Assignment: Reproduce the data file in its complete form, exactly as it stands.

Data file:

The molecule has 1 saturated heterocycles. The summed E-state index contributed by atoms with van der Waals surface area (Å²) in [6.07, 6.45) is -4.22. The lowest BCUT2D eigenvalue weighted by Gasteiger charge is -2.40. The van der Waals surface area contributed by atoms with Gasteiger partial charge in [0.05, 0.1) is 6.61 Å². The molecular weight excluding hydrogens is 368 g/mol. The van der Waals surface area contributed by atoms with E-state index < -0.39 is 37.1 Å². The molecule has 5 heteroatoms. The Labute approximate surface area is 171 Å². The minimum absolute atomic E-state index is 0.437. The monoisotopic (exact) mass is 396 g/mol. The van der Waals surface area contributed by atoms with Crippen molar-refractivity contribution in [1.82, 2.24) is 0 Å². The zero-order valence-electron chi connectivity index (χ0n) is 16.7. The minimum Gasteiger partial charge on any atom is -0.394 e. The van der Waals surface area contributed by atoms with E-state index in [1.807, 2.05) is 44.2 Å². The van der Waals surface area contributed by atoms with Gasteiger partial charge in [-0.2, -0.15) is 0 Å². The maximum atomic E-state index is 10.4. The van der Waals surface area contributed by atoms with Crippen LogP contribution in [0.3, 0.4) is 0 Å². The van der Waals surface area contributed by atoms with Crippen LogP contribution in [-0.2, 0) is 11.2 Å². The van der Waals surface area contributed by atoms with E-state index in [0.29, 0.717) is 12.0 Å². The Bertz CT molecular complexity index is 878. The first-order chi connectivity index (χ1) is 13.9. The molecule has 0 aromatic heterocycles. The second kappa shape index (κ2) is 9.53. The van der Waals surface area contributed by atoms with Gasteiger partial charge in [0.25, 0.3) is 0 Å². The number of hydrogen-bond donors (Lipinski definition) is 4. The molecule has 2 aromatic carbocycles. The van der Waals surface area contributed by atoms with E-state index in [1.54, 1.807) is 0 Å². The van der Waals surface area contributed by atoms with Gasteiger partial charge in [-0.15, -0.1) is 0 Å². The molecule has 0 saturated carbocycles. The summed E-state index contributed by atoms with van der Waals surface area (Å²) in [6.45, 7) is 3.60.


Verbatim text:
The molecule has 1 saturated heterocycles. The summed E-state index contributed by atoms with van der Waals surface area (Å²) in [6.07, 6.45) is -4.22. The lowest BCUT2D eigenvalue weighted by Gasteiger charge is -2.40. The van der Waals surface area contributed by atoms with Gasteiger partial charge in [0.05, 0.1) is 6.61 Å². The molecular weight excluding hydrogens is 368 g/mol. The van der Waals surface area contributed by atoms with E-state index < -0.39 is 37.1 Å². The molecule has 5 heteroatoms. The Labute approximate surface area is 171 Å². The minimum absolute atomic E-state index is 0.437. The monoisotopic (exact) mass is 396 g/mol. The van der Waals surface area contributed by atoms with Crippen molar-refractivity contribution in [1.82, 2.24) is 0 Å². The zero-order valence-electron chi connectivity index (χ0n) is 16.7. The minimum Gasteiger partial charge on any atom is -0.394 e. The van der Waals surface area contributed by atoms with E-state index in [1.807, 2.05) is 44.2 Å². The van der Waals surface area contributed by atoms with Gasteiger partial charge in [-0.2, -0.15) is 0 Å². The maximum atomic E-state index is 10.4. The van der Waals surface area contributed by atoms with Crippen LogP contribution in [0.3, 0.4) is 0 Å². The van der Waals surface area contributed by atoms with Crippen LogP contribution in [-0.2, 0) is 11.2 Å². The van der Waals surface area contributed by atoms with E-state index in [0.29, 0.717) is 12.0 Å². The Bertz CT molecular complexity index is 878. The first-order chi connectivity index (χ1) is 13.9. The molecule has 0 aromatic heterocycles. The second kappa shape index (κ2) is 9.53. The van der Waals surface area contributed by atoms with Gasteiger partial charge in [0.25, 0.3) is 0 Å². The number of hydrogen-bond donors (Lipinski definition) is 4. The molecule has 2 aromatic carbocycles. The van der Waals surface area contributed by atoms with E-state index in [1.54, 1.807) is 0 Å². The van der Waals surface area contributed by atoms with Gasteiger partial charge in [-0.15, -0.1) is 0 Å². The molecule has 0 saturated carbocycles. The summed E-state index contributed by atoms with van der Waals surface area (Å²) in [6.45, 7) is 3.60.